Editorial

In the doctrine of the Kapilikas, amaroli is the drinking of the midstream, leaving the first for it is too pungent (too much bile) and the last, which is useless. He who drinks amaroli, snuffs it daily, and practices vajroli, is said to be practicing amaroli. Hatha Yoga Pradipika 3: 96-97

Amaroli is the ancient tantric and yogic technique which incorporates the use of urine for fulfilling vajroli kriya. Amaroli comes from the root word amara which means 'immortality, undying, imperishable'. Amaroli was therefore a technique designed to bring about immortality. It was used in conjunction with tantric kundalini kriyas in an attempt to purify the body so that consciousness could expand to its original and cosmic state.

Because amaroli was originally a spiritual practice rather than a method of treatment, it was accepted and widely used by the yogis and rishis of old, but not by the general populace, and hence it fell into disuse. Recently, however, as yoga and tantra have gained worldwide acceptance and esteem, amaroli has re-emerged as one of the most useful techniques, and many people are now interested in its practical application. Here at Bihar School of Yoga we have been watching this revival with great interest and have noticed that generally the therapeutic aspect of amaroli is being practiced without its previous association with vajroli. Since the first contemporary book The Water of Life - A Treatise on Urine Therapy was written by J.W. Armstrong, many others have followed. This is especially so in India where the connections between amaroli, Sanskrit and yogic texts, as well as the need for inexpensive yet effective medication was quickly recognized. In l967 R.V. Karlekar wrote Auto-Urine Cure and this was followed in 1973 by R.M. Patel's Manav Mootra. Just recently a magazine entitled Auto- Urine Therapy has commenced publication in Bombay. The publisher of this magazine, Acharya Jagdish B, has also recently printed Practical Guide to Auto Urine Therapy - Treatment and Diet.

These books and magazines present a sizeable number of case histories and some amazing claims, for example, the cure of cancer, gangrene and tuberculosis, which have had a considerable impact on the public. Many people have experimented with this technique, some with good results and some with bad. However, the subject still remains wide open; as yet no conclusive proof has been offered that amaroli works or that it doesn't work.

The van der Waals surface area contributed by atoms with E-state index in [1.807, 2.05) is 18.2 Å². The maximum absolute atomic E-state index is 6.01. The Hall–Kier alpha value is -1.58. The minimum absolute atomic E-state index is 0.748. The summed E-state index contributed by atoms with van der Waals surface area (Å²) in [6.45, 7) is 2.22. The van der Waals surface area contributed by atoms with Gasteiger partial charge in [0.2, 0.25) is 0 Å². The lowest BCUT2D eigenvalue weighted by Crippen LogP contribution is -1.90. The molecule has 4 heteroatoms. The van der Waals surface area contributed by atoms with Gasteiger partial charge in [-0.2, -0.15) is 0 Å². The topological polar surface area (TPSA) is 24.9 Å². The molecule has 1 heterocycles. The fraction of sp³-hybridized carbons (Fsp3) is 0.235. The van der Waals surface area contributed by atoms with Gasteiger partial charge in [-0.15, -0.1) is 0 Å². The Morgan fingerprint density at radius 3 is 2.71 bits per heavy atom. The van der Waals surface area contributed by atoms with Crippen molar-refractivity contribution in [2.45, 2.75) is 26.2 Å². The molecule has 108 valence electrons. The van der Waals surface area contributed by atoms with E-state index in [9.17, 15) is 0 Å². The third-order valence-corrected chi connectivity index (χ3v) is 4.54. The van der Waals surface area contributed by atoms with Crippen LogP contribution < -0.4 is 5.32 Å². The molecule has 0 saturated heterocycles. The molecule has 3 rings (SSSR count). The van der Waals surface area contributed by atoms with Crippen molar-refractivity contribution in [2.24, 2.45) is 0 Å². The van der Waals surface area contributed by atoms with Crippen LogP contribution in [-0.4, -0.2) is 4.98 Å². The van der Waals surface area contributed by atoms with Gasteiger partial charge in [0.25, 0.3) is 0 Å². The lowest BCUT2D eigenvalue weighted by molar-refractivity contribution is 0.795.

With these thoughts in mind, Swami Satyananda Saraswati decided to pool the resources of the IYFM Research Coordinating Center in an all-out effort to fully research this important subject and to re-introduce amaroli as part of our ancient yogic heritage, bringing it back into its true perspective. Using the expertise of doctors, scientists, psychologists, natural therapists and other specialists, Swamiji initiated various researches in both the theoretical and practical aspects. This work culminated in a seminar on amaroli in which the opinion of non-scientifically oriented people was also sought. Swamiji's inspiration and presence in all these spheres was the focusing point for everyone concerned.

Whether the interest shown by all those involved in this research and by the general public grows into a revolutionary phase in the evolution of our society, the healing professions in particular, is in the hands of time and those proponents who not only have the courage and conviction to partake of their own water, but also to scientifically research its beneficial effects. Having utilized these techniques ourselves, we feel that the time has come to accept that amaroli is probably a valid therapy and to scientifically investigate its effects as a healing agent as well as a spiritual practice.